Alex Haley is best known for his novel Roots: The Saga of an American Family. This landmark fiction remains an integral piece of African American literary history. His book tells the story of his family’s history through the pre-civil war years of slavery, all the way to the slave-holding South.

Henning, Tennessee is a small town that has 600 inhabitants just 50 miles from Memphis. His mom was a teacher at a local elementary school and his father owned an operation that dealt with lumber.

The mother of Haley’s died when he was age 10. When his mother died Haley was relegated to the Palmer family home, along together with his grandmother as well as five other sisters. In the Palmer home, he was taught about the family’s African roots from his elders. They would talk to him in the front yard and tell him the story of oral tradition of the family.

When the Palmers were no longer able to have children, Alex’s father, Simon Haley, took over. When he graduated from university, Simon moved his family back to Tennessee. Simon’s father was a Southern college professor of agriculture science.

Alex Haley was a Coast Guard officer and wrote articles in Coronet magazine. Some dozen pieces were offered to Yachting magazine as well as to Atlantic Monthly. Atlantic Monthly. Reader’s Digest also featured a handful of his work.

Walter Mosley

The name is a reference to one of the best African American authors, Walter Mosley is an incredibly prolific writer. He has written 33 novels and has been able to have his work translated into 21 languages. His work has been translated into 21 languages. He also ventured into the realm of science fiction and erotica. He has received various awards and honours such as an O. Henry Award, the Grammy for Working’ in the Chain Gang as well as The Robert Kirsch Award to honor lifetime achievement, and the NAACP Image Award.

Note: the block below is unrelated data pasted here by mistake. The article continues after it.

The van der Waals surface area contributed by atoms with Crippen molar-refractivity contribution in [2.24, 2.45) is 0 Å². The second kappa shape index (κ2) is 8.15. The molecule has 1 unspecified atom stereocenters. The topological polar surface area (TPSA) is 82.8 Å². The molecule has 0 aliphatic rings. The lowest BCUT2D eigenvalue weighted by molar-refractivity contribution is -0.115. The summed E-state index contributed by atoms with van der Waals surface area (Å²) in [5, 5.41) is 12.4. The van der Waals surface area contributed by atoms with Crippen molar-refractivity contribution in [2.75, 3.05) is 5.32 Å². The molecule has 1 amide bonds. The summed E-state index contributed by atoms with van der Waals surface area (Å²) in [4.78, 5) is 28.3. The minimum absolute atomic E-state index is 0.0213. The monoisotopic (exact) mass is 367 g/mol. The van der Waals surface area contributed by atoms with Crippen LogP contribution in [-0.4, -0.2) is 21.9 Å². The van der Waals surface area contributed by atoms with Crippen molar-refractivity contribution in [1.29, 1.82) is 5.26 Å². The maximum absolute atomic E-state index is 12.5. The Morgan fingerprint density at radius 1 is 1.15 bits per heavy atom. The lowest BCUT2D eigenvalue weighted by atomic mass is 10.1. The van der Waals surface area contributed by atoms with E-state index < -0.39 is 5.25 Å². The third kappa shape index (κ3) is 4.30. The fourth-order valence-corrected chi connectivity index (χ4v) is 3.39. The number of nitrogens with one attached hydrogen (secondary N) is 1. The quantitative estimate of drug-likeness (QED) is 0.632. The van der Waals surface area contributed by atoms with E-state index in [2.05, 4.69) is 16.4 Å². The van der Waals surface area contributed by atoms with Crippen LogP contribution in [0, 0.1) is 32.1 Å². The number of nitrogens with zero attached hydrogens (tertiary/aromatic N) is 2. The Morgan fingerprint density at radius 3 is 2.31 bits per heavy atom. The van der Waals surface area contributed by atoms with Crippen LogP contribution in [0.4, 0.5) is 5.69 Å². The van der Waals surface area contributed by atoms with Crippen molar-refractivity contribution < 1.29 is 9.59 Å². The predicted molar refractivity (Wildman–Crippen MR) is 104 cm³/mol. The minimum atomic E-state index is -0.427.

Born in Los Angeles, California, in 1952, Walter Mosley grew up in the Watts district. His father, Leroy Mosley, worked as an African American custodian in a public school. His mother, a Jewish-American personal secretary and his mother, was his mother. His mother inspired him to be writer.

Mosley’s earliest work was influenced by his family’s background as well as his father’s experience with the racist Los Angeles police. He started writing when the opportunity came up. He began his work as a computer programmer and caterer. When he graduated of City College, he moved to New York City. Mosley was a student of political theory following he graduated.

In 1990, he wrote his first novel Devil in a Blue Dress. It is a historical novel that takes place in Los Angeles in 1948. The book explores topics related to gender and race during that time.